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Biotin Regulates Colonization and Growth of Candida albicans in the Catheter Lumen During Nutrient Infusions

Author(s):  Ohara Hiroshi, Matsuzaki Tetsuya, Ochiai Tatsuya, Hayasaka Masataka

Issue:  Sep/Oct 2020 - Volume 24, Number 5
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Abstract:  Bacterial and fungal catheter-related bloodstream infections (CRBSI) cause high fever and blindness due to fungal endophthalmitis. Candidal CRBSI have a particularly high mortality rate and needs attention. In this study, we examined the effect of biotin on the colonization and growth of Candida albicans in the lumen of the catheter used for nutrient infusions. In the current study, nutrient infusion-1: commercially available peripheral parenteral nutrition (PPN) infusion solution with vitamin B1 (control), nutrient infusion-2: biotin added to the PPN infusion, nutrient infusion-3: water-soluble vitamins (B2, B6, B12, C, folic acid, nicotinamide, panthenol) except biotin added to the PPN infusion, and nutrient infusion-4: commercially available PPN infusion with all water soluble vitamins (B1, B2, B6, B12, C, folic acid, nicotinamide, biotin, panthenol) were used. Candida albicans suspension was injected into a Planecta infusion set, which was connected to one of the test solutions, and the infusions flow pass was blocked for approximately 30 minutes. Subsequently, the infusions were resumed, and the test solution was collected at 24 hours, 48 hours, and 72 hours to estimate the Candida albicans colony-forming units in each infusion. We demonstrated that nutrient infusion with biotin promoted colonization and proliferation in the catheter lumen, whereas those without biotin had no effect. These results suggest that biotin may accelerate the colonization and growth of Candida albicans in catheter lumen and using biotin-containing nutrient infusions may increase the risk of CRBSI.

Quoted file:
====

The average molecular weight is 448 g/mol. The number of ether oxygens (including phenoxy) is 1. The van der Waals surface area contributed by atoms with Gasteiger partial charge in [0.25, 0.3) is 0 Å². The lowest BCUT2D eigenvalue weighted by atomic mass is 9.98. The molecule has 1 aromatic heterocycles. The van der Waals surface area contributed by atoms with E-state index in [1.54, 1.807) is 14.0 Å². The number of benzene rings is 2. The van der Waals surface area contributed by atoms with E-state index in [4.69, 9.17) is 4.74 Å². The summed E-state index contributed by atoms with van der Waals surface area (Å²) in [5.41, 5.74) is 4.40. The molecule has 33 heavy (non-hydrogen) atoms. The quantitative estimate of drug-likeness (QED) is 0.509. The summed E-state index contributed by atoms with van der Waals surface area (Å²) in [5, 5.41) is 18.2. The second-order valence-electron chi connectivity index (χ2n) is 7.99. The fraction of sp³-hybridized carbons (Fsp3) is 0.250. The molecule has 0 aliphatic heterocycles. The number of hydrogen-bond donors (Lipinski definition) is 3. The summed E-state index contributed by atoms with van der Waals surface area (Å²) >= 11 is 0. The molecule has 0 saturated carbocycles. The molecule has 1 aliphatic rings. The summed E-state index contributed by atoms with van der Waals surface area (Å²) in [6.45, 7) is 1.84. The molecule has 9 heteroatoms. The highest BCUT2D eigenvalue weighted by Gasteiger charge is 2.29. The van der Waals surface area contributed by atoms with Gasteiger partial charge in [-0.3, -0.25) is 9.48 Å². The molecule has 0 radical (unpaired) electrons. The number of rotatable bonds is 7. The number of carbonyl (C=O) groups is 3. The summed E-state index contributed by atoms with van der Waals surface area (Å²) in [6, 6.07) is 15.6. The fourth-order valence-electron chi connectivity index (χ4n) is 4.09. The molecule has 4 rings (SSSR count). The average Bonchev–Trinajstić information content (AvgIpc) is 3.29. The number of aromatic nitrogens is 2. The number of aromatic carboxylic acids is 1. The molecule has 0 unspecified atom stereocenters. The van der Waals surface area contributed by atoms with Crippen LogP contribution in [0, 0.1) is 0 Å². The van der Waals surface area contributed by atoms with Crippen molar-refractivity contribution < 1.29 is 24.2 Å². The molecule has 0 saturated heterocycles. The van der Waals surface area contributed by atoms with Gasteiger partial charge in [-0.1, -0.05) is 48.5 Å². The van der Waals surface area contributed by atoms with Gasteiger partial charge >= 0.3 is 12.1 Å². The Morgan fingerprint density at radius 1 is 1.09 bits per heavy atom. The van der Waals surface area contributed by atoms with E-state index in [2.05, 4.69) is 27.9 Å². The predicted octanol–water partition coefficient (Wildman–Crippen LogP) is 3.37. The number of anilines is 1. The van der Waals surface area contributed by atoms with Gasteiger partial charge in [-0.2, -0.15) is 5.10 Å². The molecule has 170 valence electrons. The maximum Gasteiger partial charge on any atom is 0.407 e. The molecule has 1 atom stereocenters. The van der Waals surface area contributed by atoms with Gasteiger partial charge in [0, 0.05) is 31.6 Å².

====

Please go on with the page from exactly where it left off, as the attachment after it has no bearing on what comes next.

Related Keywords: Hiroshi Ohara, PhD (Pharmacy), Tetsuya Matsuzaki, Bachelor (Pharmacy), Tatsuya Ochiai, Bachelor (Pharmacy), Masataka Hayasaka, PhD (Pharmacy), catheter-related bloodstream infections, CRBSI, bacterial infection, fungal infection, fungal endophthalmitis, fungus, Candida albicans, candidemia, peripheral vein catheters, catheter lumen colonization, nutrient infusions, parenteral nutrition solutions, peripheral parenteral nutrition, water-soluble vitamins


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